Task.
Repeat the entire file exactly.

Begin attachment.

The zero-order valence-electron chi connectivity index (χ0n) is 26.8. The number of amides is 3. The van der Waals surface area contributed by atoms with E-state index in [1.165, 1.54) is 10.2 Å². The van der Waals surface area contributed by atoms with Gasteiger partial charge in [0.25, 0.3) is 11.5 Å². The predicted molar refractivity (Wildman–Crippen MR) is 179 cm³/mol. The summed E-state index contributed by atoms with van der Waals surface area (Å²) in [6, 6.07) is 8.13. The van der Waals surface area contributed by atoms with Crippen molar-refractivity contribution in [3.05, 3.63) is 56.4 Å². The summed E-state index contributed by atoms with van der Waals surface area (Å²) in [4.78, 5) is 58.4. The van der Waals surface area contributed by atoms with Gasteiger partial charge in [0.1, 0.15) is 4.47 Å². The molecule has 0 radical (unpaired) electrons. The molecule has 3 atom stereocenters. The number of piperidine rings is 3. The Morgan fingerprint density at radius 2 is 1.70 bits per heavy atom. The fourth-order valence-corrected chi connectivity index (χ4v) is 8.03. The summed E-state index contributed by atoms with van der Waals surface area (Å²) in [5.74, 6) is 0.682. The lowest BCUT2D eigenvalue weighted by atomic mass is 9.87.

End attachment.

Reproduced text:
The zero-order valence-electron chi connectivity index (χ0n) is 26.8. The number of amides is 3. The van der Waals surface area contributed by atoms with E-state index in [1.165, 1.54) is 10.2 Å². The van der Waals surface area contributed by atoms with Gasteiger partial charge in [0.25, 0.3) is 11.5 Å². The predicted molar refractivity (Wildman–Crippen MR) is 179 cm³/mol. The summed E-state index contributed by atoms with van der Waals surface area (Å²) in [6, 6.07) is 8.13. The van der Waals surface area contributed by atoms with Crippen molar-refractivity contribution in [3.05, 3.63) is 56.4 Å². The summed E-state index contributed by atoms with van der Waals surface area (Å²) in [4.78, 5) is 58.4. The van der Waals surface area contributed by atoms with Gasteiger partial charge in [0.1, 0.15) is 4.47 Å². The molecule has 0 radical (unpaired) electrons. The molecule has 3 atom stereocenters. The number of piperidine rings is 3. The Morgan fingerprint density at radius 2 is 1.70 bits per heavy atom. The fourth-order valence-corrected chi connectivity index (χ4v) is 8.03. The summed E-state index contributed by atoms with van der Waals surface area (Å²) in [5.74, 6) is 0.682. The lowest BCUT2D eigenvalue weighted by atomic mass is 9.87.